Rachel Barr, Ph.D.
I was trained as a developmental and clinical psychologist in New Zealand. Since 2001 I have been director of the Georgetown Early Learning Project. We have shown that babies, toddlers and young children pick up information from a variety of sources, from television, from books, from computers, from touchscreens, from siblings, and across contexts. There are still many open questions about how babies and young children learn and remember. Psychology Department webpage.
Amanda Grenell graduated from the University of Virginia in 2012 with a BA in Psychology and Spanish. She enjoyed being a research assistant in the Child Study Center at the University of Virginia and is glad she will get the opportunity to continue to work with children and to gain additional research experience. In the future, Amanda hopes to attend graduate school to study Developmental Psychology or Public Health. She is particularly interested in how children learn from different types of media and how research can be used to better public policy and the health of others.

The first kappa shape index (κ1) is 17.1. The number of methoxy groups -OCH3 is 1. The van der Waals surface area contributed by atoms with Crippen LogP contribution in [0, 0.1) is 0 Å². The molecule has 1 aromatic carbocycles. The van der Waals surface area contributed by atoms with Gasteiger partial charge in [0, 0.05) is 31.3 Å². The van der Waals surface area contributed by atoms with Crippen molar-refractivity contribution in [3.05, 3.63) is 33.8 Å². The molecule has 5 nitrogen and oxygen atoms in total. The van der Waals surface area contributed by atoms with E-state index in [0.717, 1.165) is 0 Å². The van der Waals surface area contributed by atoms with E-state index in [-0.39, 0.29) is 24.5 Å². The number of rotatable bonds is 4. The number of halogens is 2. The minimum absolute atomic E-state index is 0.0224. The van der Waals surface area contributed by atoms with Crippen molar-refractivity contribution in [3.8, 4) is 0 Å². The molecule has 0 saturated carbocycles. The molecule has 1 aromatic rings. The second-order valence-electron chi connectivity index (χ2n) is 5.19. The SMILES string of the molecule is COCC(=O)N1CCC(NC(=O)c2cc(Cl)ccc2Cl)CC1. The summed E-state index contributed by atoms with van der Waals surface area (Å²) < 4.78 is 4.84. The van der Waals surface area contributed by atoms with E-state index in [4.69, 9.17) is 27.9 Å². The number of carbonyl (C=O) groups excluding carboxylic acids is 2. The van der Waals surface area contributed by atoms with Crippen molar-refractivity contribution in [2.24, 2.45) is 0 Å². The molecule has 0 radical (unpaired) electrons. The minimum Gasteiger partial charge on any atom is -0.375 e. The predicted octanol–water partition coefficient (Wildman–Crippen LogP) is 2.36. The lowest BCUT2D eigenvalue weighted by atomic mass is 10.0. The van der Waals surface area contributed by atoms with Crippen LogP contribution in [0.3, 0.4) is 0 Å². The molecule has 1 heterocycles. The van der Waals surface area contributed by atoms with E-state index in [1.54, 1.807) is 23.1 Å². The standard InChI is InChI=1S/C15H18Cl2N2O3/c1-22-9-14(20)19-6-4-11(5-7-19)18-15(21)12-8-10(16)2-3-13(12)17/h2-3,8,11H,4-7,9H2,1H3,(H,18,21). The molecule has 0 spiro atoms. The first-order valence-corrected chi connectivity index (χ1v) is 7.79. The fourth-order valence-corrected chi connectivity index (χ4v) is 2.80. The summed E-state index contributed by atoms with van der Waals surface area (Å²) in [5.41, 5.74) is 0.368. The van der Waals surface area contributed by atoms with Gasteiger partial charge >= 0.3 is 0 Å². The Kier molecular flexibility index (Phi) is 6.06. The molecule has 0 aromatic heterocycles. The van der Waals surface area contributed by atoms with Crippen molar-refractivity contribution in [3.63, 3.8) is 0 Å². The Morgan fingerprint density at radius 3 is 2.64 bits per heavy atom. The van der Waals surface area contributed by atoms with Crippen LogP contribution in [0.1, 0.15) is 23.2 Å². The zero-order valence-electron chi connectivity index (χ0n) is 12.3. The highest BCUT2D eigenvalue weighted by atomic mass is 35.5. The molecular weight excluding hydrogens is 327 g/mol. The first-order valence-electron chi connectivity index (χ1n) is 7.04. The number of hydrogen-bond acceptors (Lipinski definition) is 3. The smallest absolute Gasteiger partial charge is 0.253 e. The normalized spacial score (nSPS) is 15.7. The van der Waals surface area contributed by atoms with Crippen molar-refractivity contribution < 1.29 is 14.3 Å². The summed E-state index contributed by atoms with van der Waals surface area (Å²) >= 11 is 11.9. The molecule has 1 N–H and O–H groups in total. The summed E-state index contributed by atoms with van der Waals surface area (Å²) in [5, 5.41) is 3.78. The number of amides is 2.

Laura Zimmermann is a second year student with a concentration in Human Development and Public Policy. Through the Georgetown Early Learning Project she is investigating the role that media sources play in infants' learning and memory processes. She is currently involved in a project at the National Zoo examining imitation mechanisms and working memory in toddlers. Additionally, she is involved in a touchscreen study looking at infants' ability transfer learning across dimensions and the effect of context in this process. Laura received her BA in Psychology, with a minor in American Sign Language, from the University of Rochester in 2011. She has previously worked at the University of Rochester's Baby Lab
and was an intern at the Laboratory for Developmental Studies
at Harvard University.